But is that a reason for Instagram to shutdown our account!? That action is nothing less than corporate-inspired, government-encouraged censorship. Mike Masnick of TechDirt refers to this as the soft underbelly of Internet censorship. Also, please read this background from the Electronic Frontier Foundation calling out Big Pharma on this issue.
Congress and the FDA are banging on the door of Facebook, Google, Instagram, etc. about stopping people from selling opioids on their platforms. We can debate until the cows come home about what content should be self-censored — meaning removed without a court order — but please hear me out on why Instagram’s dissing PharmacyChecker doesn’t even come close to acceptable and let us know if you agree or disagree.
First of all, PharmacyChecker.com does not sell or facilitate the sale of medication. Medications are not purchased on our site and we have no role in the processing of prescription orders. We verify credentials and publish information about online pharmacies and drug prices. That information is globally accessible on the Internet.
By the way, our Verification Program bans online pharmacies that ship controlled drugs of any kind into the U.S. This includes not only prescription opioids, but also Valium, Xanax, and Adderall. We’re with the DEA on strict controls and highly attuned to and concerned about the opioid crisis. I have friends who view our policy as too conservative. You get the picture.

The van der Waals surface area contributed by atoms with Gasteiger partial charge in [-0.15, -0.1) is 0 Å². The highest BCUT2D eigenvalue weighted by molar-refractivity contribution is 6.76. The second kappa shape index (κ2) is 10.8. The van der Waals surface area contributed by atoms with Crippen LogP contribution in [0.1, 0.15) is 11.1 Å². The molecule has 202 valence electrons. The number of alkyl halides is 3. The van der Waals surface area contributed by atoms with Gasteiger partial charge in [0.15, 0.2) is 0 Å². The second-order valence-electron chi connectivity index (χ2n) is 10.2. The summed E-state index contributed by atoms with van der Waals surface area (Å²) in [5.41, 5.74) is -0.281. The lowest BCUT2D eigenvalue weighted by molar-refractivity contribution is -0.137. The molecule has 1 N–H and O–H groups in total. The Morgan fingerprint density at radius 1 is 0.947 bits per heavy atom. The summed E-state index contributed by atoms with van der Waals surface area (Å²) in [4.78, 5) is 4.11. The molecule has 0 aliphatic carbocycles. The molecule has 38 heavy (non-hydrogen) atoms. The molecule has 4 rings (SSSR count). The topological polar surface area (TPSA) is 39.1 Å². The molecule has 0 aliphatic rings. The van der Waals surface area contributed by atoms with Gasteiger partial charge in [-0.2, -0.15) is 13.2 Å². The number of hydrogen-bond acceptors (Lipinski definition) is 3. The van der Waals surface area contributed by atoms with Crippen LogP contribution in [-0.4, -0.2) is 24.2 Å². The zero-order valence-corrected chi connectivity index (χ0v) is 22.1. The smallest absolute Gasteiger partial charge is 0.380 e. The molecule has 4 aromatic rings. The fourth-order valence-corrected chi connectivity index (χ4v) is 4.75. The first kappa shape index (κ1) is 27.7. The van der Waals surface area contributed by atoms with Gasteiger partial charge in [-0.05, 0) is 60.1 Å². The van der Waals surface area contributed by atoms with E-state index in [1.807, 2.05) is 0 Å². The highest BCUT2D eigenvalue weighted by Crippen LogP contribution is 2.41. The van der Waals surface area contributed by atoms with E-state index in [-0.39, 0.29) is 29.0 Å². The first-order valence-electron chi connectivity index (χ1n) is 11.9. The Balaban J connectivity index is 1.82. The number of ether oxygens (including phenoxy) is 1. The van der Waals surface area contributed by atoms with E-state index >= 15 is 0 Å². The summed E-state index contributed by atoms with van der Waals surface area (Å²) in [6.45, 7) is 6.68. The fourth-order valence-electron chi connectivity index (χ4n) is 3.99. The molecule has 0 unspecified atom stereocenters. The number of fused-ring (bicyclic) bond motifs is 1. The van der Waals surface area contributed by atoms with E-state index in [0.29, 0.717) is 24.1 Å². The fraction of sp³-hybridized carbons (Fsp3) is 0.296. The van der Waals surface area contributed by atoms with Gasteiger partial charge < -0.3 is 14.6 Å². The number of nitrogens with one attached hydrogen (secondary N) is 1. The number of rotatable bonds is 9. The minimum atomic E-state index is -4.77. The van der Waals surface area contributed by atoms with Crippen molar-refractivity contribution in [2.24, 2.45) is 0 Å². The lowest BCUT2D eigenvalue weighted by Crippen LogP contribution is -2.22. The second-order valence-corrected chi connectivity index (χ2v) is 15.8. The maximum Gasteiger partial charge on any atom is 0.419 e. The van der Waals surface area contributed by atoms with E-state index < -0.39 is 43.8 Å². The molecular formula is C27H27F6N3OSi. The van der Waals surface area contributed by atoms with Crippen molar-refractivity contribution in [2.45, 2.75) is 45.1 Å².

We agree with cracking down against dealers of opioids, with Fentanyl being the greatest concern. On the other hand, we have seen Pharma and the government use a crackdown against addictive prescription drug sales online to veer into a crackdown against imports from Canada of decidedly regular meds that treat asthma, diabetes, depression, high cholesterol and blood pressure, etc.
We launched PharmacyChecker in 2003 to help people searching the Internet for lower medicine prices from real pharmacies, domestic and international. Our verification program is run by a licensed PharmD from Massachusetts, Dr. Shivam Patel. Pharmacies listed in our program must require valid prescriptions, sell only personal-use quantities, have a pharmacy license, and cannot sell controlled drugs of any kind internationally, into the U.S.
Feel free to read about our extensive protocols for verifying international online pharmacies.